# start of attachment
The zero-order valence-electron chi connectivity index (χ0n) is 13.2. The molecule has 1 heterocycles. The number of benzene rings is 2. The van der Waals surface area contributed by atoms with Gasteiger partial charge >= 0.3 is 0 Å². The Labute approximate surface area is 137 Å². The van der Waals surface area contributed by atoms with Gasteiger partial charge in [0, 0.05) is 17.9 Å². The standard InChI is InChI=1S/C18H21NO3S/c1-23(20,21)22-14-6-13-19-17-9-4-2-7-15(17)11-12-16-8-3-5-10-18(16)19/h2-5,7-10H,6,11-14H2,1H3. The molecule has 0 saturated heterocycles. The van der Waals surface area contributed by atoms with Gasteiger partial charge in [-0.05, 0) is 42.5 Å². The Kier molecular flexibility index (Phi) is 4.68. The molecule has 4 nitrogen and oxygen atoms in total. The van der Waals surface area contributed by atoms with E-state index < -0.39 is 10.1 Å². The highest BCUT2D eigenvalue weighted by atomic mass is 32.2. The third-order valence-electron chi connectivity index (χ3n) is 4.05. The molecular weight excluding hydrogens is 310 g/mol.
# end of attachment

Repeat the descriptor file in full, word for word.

The zero-order valence-electron chi connectivity index (χ0n) is 13.2. The molecule has 1 heterocycles. The number of benzene rings is 2. The van der Waals surface area contributed by atoms with Gasteiger partial charge >= 0.3 is 0 Å². The Labute approximate surface area is 137 Å². The van der Waals surface area contributed by atoms with Gasteiger partial charge in [0, 0.05) is 17.9 Å². The standard InChI is InChI=1S/C18H21NO3S/c1-23(20,21)22-14-6-13-19-17-9-4-2-7-15(17)11-12-16-8-3-5-10-18(16)19/h2-5,7-10H,6,11-14H2,1H3. The molecule has 0 saturated heterocycles. The van der Waals surface area contributed by atoms with Gasteiger partial charge in [-0.05, 0) is 42.5 Å². The Kier molecular flexibility index (Phi) is 4.68. The molecule has 4 nitrogen and oxygen atoms in total. The van der Waals surface area contributed by atoms with E-state index < -0.39 is 10.1 Å². The highest BCUT2D eigenvalue weighted by atomic mass is 32.2. The third-order valence-electron chi connectivity index (χ3n) is 4.05. The molecular weight excluding hydrogens is 310 g/mol.